In sports, the saying goes, “Defense wins championships.” In basketball, one of the best facets of a great defense is a defensive anchor down in the paint. Freshman Kiara Ginwright is the Gators’ defensive enforcer down low, and she is on pace to shatter the school record for most blocked shots in a season.
Ginwright has 69 blocks on the season. She averages four blocked shots per game, the best in the nation for Division II, which puts her on pace to finish the season with 109 blocks. The SF State record is currently held by Trina Easly, who had 77 blocks during the ’84-’85 season. Ginwright ranks third in school history, and there are still 10 games left to play.
Ginwright towers over her competition at 6 feet 5 inches tall, with a massive wingspan. She can swat the ball from the arc of the shot or smother the ball away from her opponent with her long reach.
“Basically, for blocking shots, if they put it straight up I try to block it with my left hand because I’m a left-handed shot blocker,” Ginwright said. “If they try to do anything tricky, and try to go around me, I usually use my right. I’m basically just trying to get to the side where they are shooting.”
Ginwright said she started playing basketball in seventh grade at the urging of her parents, who could see her natural abilities as a basketball player from a young age. She also played basketball in high school, for Martin Luther King High School in Riverside, California.
“I’m really tall because of my parents,” Ginwright said with a smile. “I have them to thank for that. My mom was a cheerleader and my dad never played either. I chose basketball because my parents told me, ‘You are going to be big.’”
Ginwright’s defensive presence on the backend is a reassuring security blanket for the rest of the team, according to guard Brittaney Allison.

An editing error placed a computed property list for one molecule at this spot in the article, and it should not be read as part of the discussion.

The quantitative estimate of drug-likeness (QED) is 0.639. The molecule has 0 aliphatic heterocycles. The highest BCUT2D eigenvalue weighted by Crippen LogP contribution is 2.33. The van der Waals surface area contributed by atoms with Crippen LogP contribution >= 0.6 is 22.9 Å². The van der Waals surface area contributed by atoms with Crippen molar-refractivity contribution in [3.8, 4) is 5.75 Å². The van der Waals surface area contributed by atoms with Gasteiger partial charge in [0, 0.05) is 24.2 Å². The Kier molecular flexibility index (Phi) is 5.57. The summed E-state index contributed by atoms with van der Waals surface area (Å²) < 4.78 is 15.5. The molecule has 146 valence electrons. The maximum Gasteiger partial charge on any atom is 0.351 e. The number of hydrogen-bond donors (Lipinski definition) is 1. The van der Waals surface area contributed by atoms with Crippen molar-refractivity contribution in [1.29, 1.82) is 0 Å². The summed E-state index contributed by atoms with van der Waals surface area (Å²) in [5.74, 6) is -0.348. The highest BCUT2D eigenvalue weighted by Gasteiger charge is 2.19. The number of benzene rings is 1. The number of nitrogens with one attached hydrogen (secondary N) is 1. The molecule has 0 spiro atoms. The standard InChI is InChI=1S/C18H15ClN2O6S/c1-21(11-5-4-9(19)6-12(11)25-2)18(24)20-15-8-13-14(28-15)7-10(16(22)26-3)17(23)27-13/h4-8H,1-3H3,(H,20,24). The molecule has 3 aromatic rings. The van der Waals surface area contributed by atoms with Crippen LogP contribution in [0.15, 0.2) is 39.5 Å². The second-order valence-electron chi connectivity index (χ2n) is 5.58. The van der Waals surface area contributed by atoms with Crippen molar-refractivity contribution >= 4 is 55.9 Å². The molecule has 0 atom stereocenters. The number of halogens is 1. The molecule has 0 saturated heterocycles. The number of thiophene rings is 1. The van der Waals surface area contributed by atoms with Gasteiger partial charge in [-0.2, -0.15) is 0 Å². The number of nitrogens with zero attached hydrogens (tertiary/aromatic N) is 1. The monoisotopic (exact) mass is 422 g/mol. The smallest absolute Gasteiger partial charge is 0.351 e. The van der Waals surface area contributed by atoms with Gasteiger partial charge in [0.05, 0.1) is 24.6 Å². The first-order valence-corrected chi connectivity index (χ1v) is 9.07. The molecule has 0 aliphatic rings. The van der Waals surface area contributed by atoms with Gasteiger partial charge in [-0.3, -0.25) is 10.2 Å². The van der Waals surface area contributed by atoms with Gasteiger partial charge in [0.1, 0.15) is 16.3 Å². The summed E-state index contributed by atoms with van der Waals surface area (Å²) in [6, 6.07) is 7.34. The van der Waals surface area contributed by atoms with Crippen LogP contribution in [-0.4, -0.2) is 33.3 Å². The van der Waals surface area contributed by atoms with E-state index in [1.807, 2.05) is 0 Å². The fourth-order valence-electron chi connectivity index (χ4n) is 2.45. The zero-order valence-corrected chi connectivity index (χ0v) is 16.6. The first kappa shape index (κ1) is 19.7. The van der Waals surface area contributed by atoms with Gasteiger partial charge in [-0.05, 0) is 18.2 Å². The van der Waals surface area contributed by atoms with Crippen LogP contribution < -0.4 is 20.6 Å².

“You trust (Ginwright) to block the shot,” Allison said. “You don’t have to worry as much defensive wise. You can throw the ball up and she’ll just knock it away every time.”
Head coach Dennis Cox said he is very grateful to have Ginwright on the team, but sees room for improvement in her game.
“She’s such a prolific shot blocker that she means so much to us defensively,” Cox said. “If we make mistakes on the perimeter, she is such a rim-protector, but there are other parts of her game that she really has to get better at.”
Cox stressed the importance of Ginwright continuing to work on her post-up game, as well as her strength and conditioning.
“We are really happy to have her,” Cox said. “She’s a gem that just needs to be refined. A piece of clay that we can really mold into something incredible if she puts the work in. The biggest thing she has to do this summer is get stronger.”
Ginwright, despite her success, acknowledged that there is a lot of room for her to improve as a player.
“I have a lot to work on,” Ginwright said. “I want to work on mostly my offense – driving, my shot and getting faster – everything so that I can become an all-around player.”
The most blocked shots in a season for Division II women’s basketball is 219, set by LaKisha Phifer in 1996. Ginwright said that as of now, she’s just focused on breaking SF State’s single-season record.
“As a freshman, it would be really great to break the record,” Ginwright said. “I hope I can continue to break more and more records, but for now I think it’s a great accomplishment to be on pace to break the single-season record for SF State.”